The independent midwife, Mary Cronk and her colleague Jane Evans have been running study days around the country for midwives to retrain to birth breech babies safely, although we note that Mary is clear that not all breech babies can or should be born vaginally. See Mary Cronk's excellent article on breech presentation. You do have the right to refuse a caesarean and to insist that your hospital provide you with appropriately trained midwives. Some women have succesfully negotiated that their NHS trust pays for an independent midwife to birth the baby where their own midwives consider themselves untrained. AIMS have a book on breech birth and there is very good information on breech at the Association of Radical Midwives website. Not all breech or transverse babies can or should be birthed vaginally. Taking advice from an experienced midwife is very important. 
Back to Back or posterior babies are increasingly being viewed as malpositioned. There are theories that our more relaxed lifestyle and lack of physical movement, our reclining chairs and bucket car seats are leading more babies to lie with their backs against mothers spines and causing longer labours which are more likely to lead to interventions such as caesarean. Jean Sutton is a leading proponent of this theory and she has exercises which she suggests to help turn babies to the anterior position in pregnancy or, if that doesn't work, in early labour. Some chiropractors believe that misalignment of the woman's pelvis can cause posterior babies and that they can treat this even in late pregnancy. 
Some midwives however believe that posterior is simply a position that some babies adopt and by adopting upright, forward leaning positions and not intervening too soon, many woman can still birth her baby with no problems. Using a birthing pool is ideal in a posterior labour as it helps to ease back pain and helps the woman to use the best positions to encourage her baby to turn. There should be no obstacle to using a birth pool just because the baby is in a posterior lie.

Waterbirth and Twins or More

Women expecting twins are often told that they have to: have a hospital birth, accept routine induction at 38 weeks, and be routinely monitored throughout labour . Most hospitals will tell twins mums they are definitely not candidates for a water birth. As with breech birth this management of labour is being increasingly challenged by those women who have taken time to inform themselves about the issues and the evidence. The Association of Radical Midwives website has birth experiences and midwives viewpoints on home and water birth with twins. Mary Cronk's twin guidelines are a real eye-opener to anyone who has been presented with a standard consultant view of twin birth. AIMS has a very helpful booklet on twin birth and their former newsletter editor Emma Mahoney has written a book called Double Trouble which you may find helpful. It can be hard to find books which treat twin pregnancy and labour in a positive way. Elizabeth Noble's book Having Twins has some very helpful information too, written from an American perspective.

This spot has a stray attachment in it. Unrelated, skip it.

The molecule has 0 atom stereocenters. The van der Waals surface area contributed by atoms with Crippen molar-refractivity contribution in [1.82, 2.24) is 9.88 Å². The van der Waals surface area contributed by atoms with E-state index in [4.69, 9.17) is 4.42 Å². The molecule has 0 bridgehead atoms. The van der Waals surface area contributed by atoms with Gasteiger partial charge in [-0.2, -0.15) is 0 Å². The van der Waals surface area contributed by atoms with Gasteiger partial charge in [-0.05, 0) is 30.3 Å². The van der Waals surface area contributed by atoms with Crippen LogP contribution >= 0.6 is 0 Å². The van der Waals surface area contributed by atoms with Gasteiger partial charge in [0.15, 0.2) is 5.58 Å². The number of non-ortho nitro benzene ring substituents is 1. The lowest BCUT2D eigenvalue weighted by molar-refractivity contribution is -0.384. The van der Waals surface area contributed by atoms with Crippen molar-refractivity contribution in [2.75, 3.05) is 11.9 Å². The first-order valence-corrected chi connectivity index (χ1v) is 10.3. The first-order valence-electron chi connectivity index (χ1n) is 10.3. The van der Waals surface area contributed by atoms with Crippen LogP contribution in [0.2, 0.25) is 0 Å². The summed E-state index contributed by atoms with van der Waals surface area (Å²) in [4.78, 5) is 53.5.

Waterbirth and Obesity

Being of larger build in our society is a big social issue and increasingly the medical profession is seeing it as a problem in pregnancy and birth. Most hospitals now have a policy of not "allowing" water birth where women have a pre-pregnancy Body Mass Index (BMI) of over 35.  Whilst there is evidence to show that obese women are more likely to have high blood pressure, pre-eclampsia or developing diabetes this is another case where women are in danger of having choices restricted by one policy fits all.  Many midwives believe that an obese women with normal (for her) blood pressure, no signs of pre-eclampsia and who is not diabetic should be treated less as a walking time bomb and more as an individual whose needs should be individually assessed and should not be arbitrarily barred from using the best non-invasive pain relief for labour. More information and support can be found at the Plus Size Pregnancy website. Obese women who feel judged or criticised by their carers may feel inhibited during the birth and may need to think carefully about who they allow at their birth and ensure they have positive supporters who protect their privacy and sense of self worth.